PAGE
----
• Meeting the needs of children in the family who do not play.
  • Negative exposure to things from teammates or coaches.
  • Balancing sports, school, church, and religious activities.
  • Early specialization increases the chance of burnout and injury.

Too much too soon?

Costs often exceed the expected, once uniforms, gear, private coaches, food, travel expenses, gifts, trophies, etc., are totaled. It is easy to get out of hand and lose all perspective.

Some people postpone saving for retirement and investing to afford a club sport. Others forego family vacations and cut back on entertainment. Some parents admit to spending more on team sports than they did for a college education. Elite team sports can rob children from exploring music, ballet, theater, art, agriculture, robotics, debate, speech, etc. It is important to keep a healthy perspective on raising children. The major consideration for people of faith should be how it conflicts with regular worship and church activities. See “Why We Pulled Our Kids From Club Sports” at the

Our experience

One of our sons played select baseball from ages 9–12. His team only lost five games over those four seasons. He had some championship trophies that were tall and impressive. Four of the players in the league (one teammate) went on to be drafted by professional baseball teams, although none of them were able to make a lasting career out of it. One pitched in the College World Series finals. Our son has fond memories of it; however, he was burned out by age 13. He dropped out of baseball and took up tennis and other outdoor activities that he enjoyed. Some of the boys on our team said it was their greatest memory of their formative years. None of our other three sons wanted to be on a select sports team. Those big trophies were later discarded, and only memories remained.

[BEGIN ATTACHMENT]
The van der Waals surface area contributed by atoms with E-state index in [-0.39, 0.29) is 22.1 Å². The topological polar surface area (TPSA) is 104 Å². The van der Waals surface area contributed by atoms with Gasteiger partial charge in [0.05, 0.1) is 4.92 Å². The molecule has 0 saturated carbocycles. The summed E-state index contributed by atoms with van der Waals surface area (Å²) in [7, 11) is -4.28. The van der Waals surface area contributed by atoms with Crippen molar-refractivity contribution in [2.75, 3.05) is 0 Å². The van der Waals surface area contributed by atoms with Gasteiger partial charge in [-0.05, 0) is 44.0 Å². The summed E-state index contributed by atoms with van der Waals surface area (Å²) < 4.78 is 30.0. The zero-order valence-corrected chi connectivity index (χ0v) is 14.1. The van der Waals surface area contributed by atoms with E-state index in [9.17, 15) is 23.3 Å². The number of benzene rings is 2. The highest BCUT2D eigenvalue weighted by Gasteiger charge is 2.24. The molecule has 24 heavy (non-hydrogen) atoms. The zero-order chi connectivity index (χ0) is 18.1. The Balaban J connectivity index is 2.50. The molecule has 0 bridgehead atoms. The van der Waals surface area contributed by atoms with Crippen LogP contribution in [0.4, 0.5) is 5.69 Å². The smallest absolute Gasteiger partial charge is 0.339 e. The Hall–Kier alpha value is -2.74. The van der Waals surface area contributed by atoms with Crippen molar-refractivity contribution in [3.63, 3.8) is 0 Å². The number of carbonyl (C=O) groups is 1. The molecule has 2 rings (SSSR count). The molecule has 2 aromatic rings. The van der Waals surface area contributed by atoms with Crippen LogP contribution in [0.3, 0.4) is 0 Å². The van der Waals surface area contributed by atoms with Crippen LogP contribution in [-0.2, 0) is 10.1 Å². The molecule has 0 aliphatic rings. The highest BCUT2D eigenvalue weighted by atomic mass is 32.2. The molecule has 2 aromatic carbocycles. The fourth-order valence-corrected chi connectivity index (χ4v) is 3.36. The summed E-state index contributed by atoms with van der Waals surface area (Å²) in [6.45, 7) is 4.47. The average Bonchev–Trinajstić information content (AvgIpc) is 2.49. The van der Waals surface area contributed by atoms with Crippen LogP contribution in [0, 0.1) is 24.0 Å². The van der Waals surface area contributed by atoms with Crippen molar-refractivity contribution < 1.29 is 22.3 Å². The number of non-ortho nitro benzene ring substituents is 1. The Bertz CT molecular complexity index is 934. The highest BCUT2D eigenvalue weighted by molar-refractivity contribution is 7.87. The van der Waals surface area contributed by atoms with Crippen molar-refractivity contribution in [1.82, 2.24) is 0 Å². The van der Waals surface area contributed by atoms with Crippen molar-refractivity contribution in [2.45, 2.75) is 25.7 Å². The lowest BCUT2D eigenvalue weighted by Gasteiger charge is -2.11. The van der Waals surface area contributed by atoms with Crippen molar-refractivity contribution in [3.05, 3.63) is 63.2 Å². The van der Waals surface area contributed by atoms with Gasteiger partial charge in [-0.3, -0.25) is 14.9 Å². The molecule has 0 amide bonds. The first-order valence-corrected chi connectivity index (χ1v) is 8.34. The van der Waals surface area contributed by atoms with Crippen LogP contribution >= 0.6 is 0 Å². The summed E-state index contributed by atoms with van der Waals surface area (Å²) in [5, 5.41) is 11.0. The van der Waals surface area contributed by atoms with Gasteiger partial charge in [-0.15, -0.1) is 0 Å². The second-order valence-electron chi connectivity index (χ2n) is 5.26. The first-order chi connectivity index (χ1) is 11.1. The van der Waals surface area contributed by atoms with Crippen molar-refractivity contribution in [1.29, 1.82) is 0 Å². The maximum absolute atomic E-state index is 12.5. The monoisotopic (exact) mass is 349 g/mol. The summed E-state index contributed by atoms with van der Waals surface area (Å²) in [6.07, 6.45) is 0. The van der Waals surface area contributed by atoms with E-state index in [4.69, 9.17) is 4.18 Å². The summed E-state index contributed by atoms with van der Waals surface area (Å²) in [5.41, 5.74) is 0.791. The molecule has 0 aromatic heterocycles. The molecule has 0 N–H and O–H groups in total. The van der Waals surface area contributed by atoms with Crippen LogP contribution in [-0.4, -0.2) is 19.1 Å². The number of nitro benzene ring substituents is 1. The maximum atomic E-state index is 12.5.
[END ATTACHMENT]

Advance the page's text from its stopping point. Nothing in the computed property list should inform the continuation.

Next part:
What are you willing to sacrifice?

“Rather train yourself for godliness; for while bodily training is of some value, godliness is of value in every way, as it holds promise for the present life and also for the life to come” (1 Timothy 4:7b–8 ESV).

Only you can decide what sacrifices you are willing to make for club sports. Take time to pray, study, and discuss the topic thoroughly. The invitation to try out is exciting, but do not compromise your family’s needs and beliefs. Prioritizing a relationship with Christ with regular corporate worship sets the course for life. It has eternal value. Be sure it is not lost in the midst of pursuing a sports dream.

Do you want more tools and tips on financial stewardship? Are you interested in receiving ministry updates from around the world? Sign up to receive the Crown Newsletter emails by using the form on the homepage at

Chuck Bentley is CEO of Crown Financial Ministries, a global Christian ministry, founded by the late Larry Burkett. He is the host of a daily radio broadcast, My MoneyLife, featured on more than 1,000 Christian Music and Talk stations in the U.S., and author of his most recent book, Economic Evidence for God?. Be sure to follow Crown on Facebook.